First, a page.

WASHINGTON (Reuters) - Senators writing the new U.S. farm law ought to reduce, or even eliminate, crop subsidies and boost land stewardship and rural economic development, a group of small-farm advocates, environmentalists and budget-cutters said on Wednesday.
The Senate Agriculture Committee was expected to draft its farm bill later this month. The House version, passed in July, makes modest changes in crop supports and allots more money for public nutrition, land protection, biofuels and specialty crops like tomatoes.
Three major issues for the Senate committee will be whether to pare the $5.2 billion guaranteed annually to grain, cotton and soybean farmers, whether to lower the amount a farmer can collect and how to apportion money among other Agriculture Department programs, such as food stamps and renewable energy.
“We really need to have a serious effort to reform the farm bill in the Senate, and it’s going to be hard going,” said Ken Cook of the Environmental Working Group. He faulted the House bill for “phony reforms” of farm subsidy limits.
Oxfam America and nine other groups announced during a telephone news conference a series of television and newspaper advertisements with the tagline, “Make the farm bill fair.” Oxfam America said it paid for the $225,000 campaign.
Although united for reform, Oxfam and its allies in the teleconference have differing goals. Some, like EWG and the Land Stewardship Project, based in Minnesota, want more money for land stewardship and rural development. Taxpayers for Common Sense would phase out crop supports altogether.
“We’re hoping to see some meaningful reforms at the end of the day,” said Liam Brody of Oxfam America, which says excessive U.S. subsidies hurt poor farmers around the world.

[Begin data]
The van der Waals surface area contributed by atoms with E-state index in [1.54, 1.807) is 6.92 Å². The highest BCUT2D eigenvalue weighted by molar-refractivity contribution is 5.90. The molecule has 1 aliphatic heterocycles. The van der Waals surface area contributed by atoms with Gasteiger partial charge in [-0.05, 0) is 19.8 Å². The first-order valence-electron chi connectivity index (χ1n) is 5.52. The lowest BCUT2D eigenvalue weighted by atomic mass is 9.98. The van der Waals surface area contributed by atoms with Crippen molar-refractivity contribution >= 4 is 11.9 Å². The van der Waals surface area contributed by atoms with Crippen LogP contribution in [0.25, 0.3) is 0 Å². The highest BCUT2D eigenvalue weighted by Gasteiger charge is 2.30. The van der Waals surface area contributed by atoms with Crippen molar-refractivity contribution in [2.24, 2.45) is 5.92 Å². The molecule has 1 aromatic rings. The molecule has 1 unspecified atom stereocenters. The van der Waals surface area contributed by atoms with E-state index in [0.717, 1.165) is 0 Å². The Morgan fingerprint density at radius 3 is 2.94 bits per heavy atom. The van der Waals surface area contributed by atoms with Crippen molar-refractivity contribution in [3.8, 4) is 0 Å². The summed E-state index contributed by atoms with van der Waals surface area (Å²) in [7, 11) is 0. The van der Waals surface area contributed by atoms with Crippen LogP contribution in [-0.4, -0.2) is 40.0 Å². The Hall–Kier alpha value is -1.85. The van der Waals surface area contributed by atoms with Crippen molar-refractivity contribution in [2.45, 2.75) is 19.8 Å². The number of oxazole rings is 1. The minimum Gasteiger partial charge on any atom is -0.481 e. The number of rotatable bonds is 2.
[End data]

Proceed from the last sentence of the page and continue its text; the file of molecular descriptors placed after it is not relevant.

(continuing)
Specialty crop growers -- farmers who produce fruits, vegetables, nuts and nursery plants -- seek more federal funding of export, crop research and pest control programs.
They have their own alliance, which hopes to persuade the Senate to double the $1.6 billion in new funding approved by the House.
An alliance member, who asked not to be identified, said some reformers “just want to blow things up, with less interest in where the pieces land.”
He said the alliance’s drive for expanded funding, backed by 36 senators, may stand in the Senate as a proxy for reform of traditional crop subsidies.
Iowa Sen. Chuck Grassley, a member of the Agriculture Committee and the Republican leader of the Finance Committee, said soil, water and wildlife conservation should be at the front of the line for new funding in the farm bill.
A tax bill approved by the Finance Committee effectively gives the Agriculture Committee $3 billion in new funding.
Grassley said the farm bill also should help black farmers get a hearing on discrimination claims, should assure growers of fair play in dealings with agribusinesses, and should expand a program that helps farmers dabble in value-added products.